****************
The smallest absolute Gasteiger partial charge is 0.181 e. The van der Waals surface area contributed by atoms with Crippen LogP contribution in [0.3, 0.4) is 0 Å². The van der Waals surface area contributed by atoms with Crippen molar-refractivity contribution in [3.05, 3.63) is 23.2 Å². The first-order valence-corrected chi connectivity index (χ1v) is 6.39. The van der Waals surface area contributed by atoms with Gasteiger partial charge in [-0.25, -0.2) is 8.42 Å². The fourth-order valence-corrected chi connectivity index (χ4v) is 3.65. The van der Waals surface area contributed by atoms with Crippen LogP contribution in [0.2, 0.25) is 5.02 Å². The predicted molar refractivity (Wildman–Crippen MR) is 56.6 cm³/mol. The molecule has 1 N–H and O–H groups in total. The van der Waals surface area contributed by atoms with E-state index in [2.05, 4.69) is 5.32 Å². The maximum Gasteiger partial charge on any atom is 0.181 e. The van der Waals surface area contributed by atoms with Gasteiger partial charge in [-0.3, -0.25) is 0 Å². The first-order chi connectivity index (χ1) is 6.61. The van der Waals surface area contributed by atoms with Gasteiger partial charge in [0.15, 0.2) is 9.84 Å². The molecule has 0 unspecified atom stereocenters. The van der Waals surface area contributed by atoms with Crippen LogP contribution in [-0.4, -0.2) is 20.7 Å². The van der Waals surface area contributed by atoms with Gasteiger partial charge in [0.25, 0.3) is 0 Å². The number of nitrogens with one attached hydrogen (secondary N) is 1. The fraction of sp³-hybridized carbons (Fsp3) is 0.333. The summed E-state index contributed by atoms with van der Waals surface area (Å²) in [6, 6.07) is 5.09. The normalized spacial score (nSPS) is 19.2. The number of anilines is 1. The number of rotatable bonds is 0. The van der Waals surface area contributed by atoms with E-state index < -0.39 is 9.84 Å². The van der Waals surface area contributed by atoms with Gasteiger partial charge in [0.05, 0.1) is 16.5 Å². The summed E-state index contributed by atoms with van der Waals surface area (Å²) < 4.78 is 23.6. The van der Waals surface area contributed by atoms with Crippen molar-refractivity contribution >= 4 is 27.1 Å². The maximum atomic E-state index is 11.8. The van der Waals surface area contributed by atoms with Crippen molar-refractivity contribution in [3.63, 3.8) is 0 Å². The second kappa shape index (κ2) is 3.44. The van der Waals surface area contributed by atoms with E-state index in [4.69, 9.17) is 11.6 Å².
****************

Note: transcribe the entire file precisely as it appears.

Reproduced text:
The smallest absolute Gasteiger partial charge is 0.181 e. The van der Waals surface area contributed by atoms with Crippen LogP contribution in [0.3, 0.4) is 0 Å². The van der Waals surface area contributed by atoms with Crippen molar-refractivity contribution in [3.05, 3.63) is 23.2 Å². The first-order valence-corrected chi connectivity index (χ1v) is 6.39. The van der Waals surface area contributed by atoms with Gasteiger partial charge in [-0.25, -0.2) is 8.42 Å². The fourth-order valence-corrected chi connectivity index (χ4v) is 3.65. The van der Waals surface area contributed by atoms with Crippen LogP contribution in [0.2, 0.25) is 5.02 Å². The predicted molar refractivity (Wildman–Crippen MR) is 56.6 cm³/mol. The molecule has 1 N–H and O–H groups in total. The van der Waals surface area contributed by atoms with E-state index in [2.05, 4.69) is 5.32 Å². The maximum Gasteiger partial charge on any atom is 0.181 e. The van der Waals surface area contributed by atoms with Gasteiger partial charge in [-0.3, -0.25) is 0 Å². The first-order chi connectivity index (χ1) is 6.61. The van der Waals surface area contributed by atoms with Gasteiger partial charge in [0.15, 0.2) is 9.84 Å². The molecule has 0 unspecified atom stereocenters. The van der Waals surface area contributed by atoms with Crippen LogP contribution in [-0.4, -0.2) is 20.7 Å². The van der Waals surface area contributed by atoms with Gasteiger partial charge in [0.25, 0.3) is 0 Å². The number of nitrogens with one attached hydrogen (secondary N) is 1. The fraction of sp³-hybridized carbons (Fsp3) is 0.333. The summed E-state index contributed by atoms with van der Waals surface area (Å²) in [6, 6.07) is 5.09. The normalized spacial score (nSPS) is 19.2. The number of anilines is 1. The number of rotatable bonds is 0. The van der Waals surface area contributed by atoms with E-state index < -0.39 is 9.84 Å². The van der Waals surface area contributed by atoms with Gasteiger partial charge in [0.05, 0.1) is 16.5 Å². The summed E-state index contributed by atoms with van der Waals surface area (Å²) < 4.78 is 23.6. The van der Waals surface area contributed by atoms with Crippen molar-refractivity contribution >= 4 is 27.1 Å². The maximum atomic E-state index is 11.8. The van der Waals surface area contributed by atoms with Crippen molar-refractivity contribution in [3.63, 3.8) is 0 Å². The second kappa shape index (κ2) is 3.44. The van der Waals surface area contributed by atoms with E-state index in [4.69, 9.17) is 11.6 Å².